Are they playing at the same time as you (so you don't know what any of them get before you finish) or is it sequential? So player 2 knows what player 1 got, player 3 knows what players 2 and 1 got, and so on...
You're in a game with 20 peers.
You roll a die.
Rolling a one -> 1 point & choose if you want to roll again
Rolling a two -> 2 points & choose if you want to roll again
Rolling a three -> 3 points & choose if you want to roll again
Rolling a four -> 4 points & choose if you want to roll again
Rolling a five -> Lose all points and game over!
Rolling a six -> 6 points & choose if you want to roll again
You can keep rolling until you get a five, or decide to stop rolling. If you rolled a 5, your game score is 0; if you stopped otherwise because you wanted to, your game score is the total of your points.
What is the best strategy for this game? Keep in mind that you are going up against 20 peers who are also going to be playing, so you want the highest point count.
Last edited by mathfreak33; 01-08-2014 at 07:35 PM.
Are they playing at the same time as you (so you don't know what any of them get before you finish) or is it sequential? So player 2 knows what player 1 got, player 3 knows what players 2 and 1 got, and so on...
I don't have emotions and sometimes that makes me very sad.
Everyone plays in different sections of the room at the same time, so basically, you don't know what anyone else got.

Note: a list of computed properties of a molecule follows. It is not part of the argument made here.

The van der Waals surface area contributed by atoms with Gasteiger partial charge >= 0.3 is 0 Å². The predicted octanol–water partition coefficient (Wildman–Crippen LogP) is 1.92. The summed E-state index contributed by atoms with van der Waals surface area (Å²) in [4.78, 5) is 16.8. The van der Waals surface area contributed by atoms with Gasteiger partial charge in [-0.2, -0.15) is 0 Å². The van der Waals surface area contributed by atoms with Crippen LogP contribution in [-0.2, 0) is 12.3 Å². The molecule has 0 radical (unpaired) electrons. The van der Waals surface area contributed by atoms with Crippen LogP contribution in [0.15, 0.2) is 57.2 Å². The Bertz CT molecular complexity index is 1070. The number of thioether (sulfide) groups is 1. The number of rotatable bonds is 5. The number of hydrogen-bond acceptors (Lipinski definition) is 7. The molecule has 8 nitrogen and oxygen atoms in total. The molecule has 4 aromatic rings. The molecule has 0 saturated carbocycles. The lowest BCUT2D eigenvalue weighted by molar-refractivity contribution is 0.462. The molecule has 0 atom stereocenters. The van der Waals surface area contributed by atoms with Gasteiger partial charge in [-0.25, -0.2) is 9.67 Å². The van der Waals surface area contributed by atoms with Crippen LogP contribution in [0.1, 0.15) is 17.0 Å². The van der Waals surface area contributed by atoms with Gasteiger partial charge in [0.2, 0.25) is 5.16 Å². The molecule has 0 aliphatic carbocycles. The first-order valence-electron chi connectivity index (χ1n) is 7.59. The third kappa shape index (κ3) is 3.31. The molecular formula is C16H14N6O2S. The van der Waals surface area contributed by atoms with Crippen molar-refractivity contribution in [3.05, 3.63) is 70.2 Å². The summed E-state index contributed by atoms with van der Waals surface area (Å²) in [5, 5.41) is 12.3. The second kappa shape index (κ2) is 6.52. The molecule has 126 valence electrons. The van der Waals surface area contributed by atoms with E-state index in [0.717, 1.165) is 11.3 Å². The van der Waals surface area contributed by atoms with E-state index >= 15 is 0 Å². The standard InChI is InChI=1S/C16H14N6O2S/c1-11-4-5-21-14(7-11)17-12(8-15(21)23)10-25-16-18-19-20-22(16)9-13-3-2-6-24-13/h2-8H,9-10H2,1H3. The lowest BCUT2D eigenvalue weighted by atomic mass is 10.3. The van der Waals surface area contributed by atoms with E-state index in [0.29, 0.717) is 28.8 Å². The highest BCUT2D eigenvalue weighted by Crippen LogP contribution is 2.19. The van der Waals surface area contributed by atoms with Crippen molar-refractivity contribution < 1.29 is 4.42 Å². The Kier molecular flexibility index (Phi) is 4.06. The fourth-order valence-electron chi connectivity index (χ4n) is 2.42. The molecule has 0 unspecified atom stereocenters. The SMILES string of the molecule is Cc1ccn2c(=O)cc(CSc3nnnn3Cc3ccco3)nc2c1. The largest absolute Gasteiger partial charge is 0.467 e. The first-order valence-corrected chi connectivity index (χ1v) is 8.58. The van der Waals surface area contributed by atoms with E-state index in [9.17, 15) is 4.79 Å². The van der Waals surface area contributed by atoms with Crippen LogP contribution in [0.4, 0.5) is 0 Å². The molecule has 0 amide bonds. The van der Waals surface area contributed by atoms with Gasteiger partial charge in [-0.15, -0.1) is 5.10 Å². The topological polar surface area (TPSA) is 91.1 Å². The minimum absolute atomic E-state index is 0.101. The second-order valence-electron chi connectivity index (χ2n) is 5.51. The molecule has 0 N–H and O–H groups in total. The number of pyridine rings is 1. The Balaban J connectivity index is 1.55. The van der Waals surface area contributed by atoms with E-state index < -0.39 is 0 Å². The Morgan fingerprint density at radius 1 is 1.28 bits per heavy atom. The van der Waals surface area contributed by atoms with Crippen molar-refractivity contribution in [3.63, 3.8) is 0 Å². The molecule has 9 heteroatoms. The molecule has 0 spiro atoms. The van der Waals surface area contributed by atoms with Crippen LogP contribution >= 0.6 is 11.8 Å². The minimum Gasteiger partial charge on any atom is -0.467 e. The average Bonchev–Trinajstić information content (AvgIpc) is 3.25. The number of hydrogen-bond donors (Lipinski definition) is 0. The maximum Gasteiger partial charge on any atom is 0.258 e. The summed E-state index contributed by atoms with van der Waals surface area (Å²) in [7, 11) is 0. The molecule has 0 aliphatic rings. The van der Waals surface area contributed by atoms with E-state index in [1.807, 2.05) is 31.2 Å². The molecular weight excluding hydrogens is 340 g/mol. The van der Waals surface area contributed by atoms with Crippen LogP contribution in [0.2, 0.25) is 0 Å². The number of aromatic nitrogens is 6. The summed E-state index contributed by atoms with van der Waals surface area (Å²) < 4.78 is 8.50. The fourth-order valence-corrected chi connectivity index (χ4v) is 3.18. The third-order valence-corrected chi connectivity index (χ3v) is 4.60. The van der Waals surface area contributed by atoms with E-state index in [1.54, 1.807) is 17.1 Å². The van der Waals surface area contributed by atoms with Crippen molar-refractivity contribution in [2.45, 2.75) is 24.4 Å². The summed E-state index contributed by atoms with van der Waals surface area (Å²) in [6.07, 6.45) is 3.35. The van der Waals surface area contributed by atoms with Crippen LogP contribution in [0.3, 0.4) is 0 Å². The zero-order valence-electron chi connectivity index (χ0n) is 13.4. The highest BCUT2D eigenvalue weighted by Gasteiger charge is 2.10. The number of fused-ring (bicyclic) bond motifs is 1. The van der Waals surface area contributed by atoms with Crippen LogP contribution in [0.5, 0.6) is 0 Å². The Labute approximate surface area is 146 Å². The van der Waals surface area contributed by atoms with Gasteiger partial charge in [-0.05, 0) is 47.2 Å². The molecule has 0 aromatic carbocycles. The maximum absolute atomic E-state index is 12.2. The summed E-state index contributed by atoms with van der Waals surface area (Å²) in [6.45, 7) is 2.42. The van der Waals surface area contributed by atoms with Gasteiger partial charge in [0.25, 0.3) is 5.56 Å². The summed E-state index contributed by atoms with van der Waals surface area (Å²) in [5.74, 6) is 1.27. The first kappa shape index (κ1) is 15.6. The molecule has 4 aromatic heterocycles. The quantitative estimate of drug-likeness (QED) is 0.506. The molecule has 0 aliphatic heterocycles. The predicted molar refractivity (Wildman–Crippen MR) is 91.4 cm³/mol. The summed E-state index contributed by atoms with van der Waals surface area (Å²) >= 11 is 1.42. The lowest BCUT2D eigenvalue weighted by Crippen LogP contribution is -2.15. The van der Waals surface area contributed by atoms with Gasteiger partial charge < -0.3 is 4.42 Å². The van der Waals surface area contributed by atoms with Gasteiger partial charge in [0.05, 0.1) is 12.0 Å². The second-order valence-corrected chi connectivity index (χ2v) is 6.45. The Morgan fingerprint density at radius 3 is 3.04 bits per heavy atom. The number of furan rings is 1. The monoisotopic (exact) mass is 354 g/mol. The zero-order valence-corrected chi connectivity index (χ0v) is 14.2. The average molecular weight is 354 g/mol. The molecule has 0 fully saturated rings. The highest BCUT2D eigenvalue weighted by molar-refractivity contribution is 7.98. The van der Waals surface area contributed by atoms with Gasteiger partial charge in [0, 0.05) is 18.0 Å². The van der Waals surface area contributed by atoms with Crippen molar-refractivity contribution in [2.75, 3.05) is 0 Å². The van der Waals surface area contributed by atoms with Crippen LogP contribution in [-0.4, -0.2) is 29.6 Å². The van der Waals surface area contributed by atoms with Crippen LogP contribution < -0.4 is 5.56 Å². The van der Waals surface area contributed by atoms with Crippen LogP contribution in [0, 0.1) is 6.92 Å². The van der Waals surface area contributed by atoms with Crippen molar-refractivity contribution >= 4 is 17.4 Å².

I can't tell you if it is the best strategy but if you choose to use the strategy "keep rolling up to a maximum of N" times then you have the highest expected value at N= 5 or 6 (they give the same expected value of about 6.43.
This doesn't account for the other people playing - you might be able to use that knowledge to increase the chance of winning. You also might be able to devise a strategy that is substantially more complex than the one that I mentioned that could do better.
Here is an R script I whipped up to simulate this strategy and compare to the expected values I calculated by hand.
Note that without specifying the distribution of strategies that the other 19 players use it will probably be difficult to find the 'optimal' strategy.Code:pts <- 1:6 pts[5] <- NA trial <- function(n, pts){ j <- sum(sample(pts, n, replace = TRUE)) ifelse(is.na(j), 0, j) } sim <- function(n, N){ j <- replicate(N, trial(n, pts)) mean(j) } vals <- 1:7 out <- sapply(vals, sim, N = 100000) plot(vals, out) f <- function(n){ n * 3.2 * (5/6)^n} cbind(out, f(vals))
Last edited by Dason; 01-08-2014 at 10:59 PM.
I don't have emotions and sometimes that makes me very sad.
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